END substr;

PROCEDURE lessstr(VAR one, two: ARRAY OF CHAR): BOOLEAN;
VAR i: INTEGER;
BEGIN
  FOR i:=0 TO VAL(INTEGER,HIGH(one)) DO
    IF one[i]<two[i] THEN RETURN TRUE 
    ELSIF one[i]>two[i] THEN RETURN FALSE
    END;
  END;
  RETURN FALSE;
END lessstr;

PROCEDURE equalstr(VAR one, two: ARRAY OF CHAR): BOOLEAN;
VAR i: INTEGER;
BEGIN
  FOR i:=0 TO VAL(INTEGER,HIGH(one)) DO
    IF one[i]#two[i] THEN RETURN FALSE END;
  END;
  RETURN TRUE;
END equalstr;

PROCEDURE Length(VAR s: ARRAY OF CHAR): INTEGER;
VAR i: INTEGER;
BEGIN
  FOR i:=HIGH(s) TO 0 BY -1 DO
    IF NOT((s[i]=' ') OR (s[i]=StringTerm)) THEN RETURN i+1;
    END;
  END;
  RETURN 0
END Length;

PROCEDURE siftdown (* (L,U: INTEGER) *); (*files[p[L]] sifts down*)
  (* Precondition: Heap(L+1,U)
     Postcondition: Heap(L,U),
      i.e., files[p[i div 2]].typ >= files[p[i]].typ for all i such that 2L <= i <= U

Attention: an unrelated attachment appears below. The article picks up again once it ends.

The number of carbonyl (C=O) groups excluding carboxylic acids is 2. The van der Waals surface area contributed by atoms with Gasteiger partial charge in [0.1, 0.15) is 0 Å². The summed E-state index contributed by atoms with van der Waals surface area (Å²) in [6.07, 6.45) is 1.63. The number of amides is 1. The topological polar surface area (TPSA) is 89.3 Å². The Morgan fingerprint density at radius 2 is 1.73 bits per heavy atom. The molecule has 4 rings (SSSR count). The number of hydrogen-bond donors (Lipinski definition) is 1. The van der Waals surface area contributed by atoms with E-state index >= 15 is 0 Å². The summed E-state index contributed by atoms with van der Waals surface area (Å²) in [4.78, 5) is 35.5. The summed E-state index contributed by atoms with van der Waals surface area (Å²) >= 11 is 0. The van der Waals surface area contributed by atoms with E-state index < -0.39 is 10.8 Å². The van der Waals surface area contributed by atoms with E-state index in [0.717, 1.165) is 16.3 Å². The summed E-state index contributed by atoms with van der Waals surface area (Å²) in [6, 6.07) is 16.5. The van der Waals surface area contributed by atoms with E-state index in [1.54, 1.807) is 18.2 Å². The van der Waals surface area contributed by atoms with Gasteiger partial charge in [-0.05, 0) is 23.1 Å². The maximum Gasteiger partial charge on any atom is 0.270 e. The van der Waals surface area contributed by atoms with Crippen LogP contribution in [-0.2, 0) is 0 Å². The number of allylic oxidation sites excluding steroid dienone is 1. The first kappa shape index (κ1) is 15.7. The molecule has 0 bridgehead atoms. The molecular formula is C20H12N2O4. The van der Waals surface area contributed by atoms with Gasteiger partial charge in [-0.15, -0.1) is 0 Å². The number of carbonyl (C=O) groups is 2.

*)
BEGIN
  i:= L;
  t:= p[i]; (* files[t] sifts down *)
  LOOP (* Invariant: Heap(L,U) except perhaps between i and its children *)
    c:= 2*i; (* index of first child *)
    IF c > U THEN EXIT (* no children *)
    END;
    IF c+1 <= U THEN (* two children; make c index the bigger one *)
      IF lessstr(files[p[c]].typ, files[p[c+1]].typ) THEN c:= c+1
      ELSIF equalstr(files[p[c]].typ, files[p[c+1]].typ) THEN
        IF (p[c] < p[c+1]) THEN c:=c+1;
        END;
      END;
    END;
    IF lessstr(files[p[c]].typ, files[t].typ) THEN EXIT
    END;
    IF equalstr(files[p[c]].typ, files[t].typ) AND (p[c] < t) THEN EXIT
    END;
    (* Exchange the moving node with its bigger child. *)
    p[i]:= p[c]; (* the child moves up *)
    i:= c;
  END;
  p[i]:= t;
END siftdown;

VAR list_dir: BOOLEAN;
BEGIN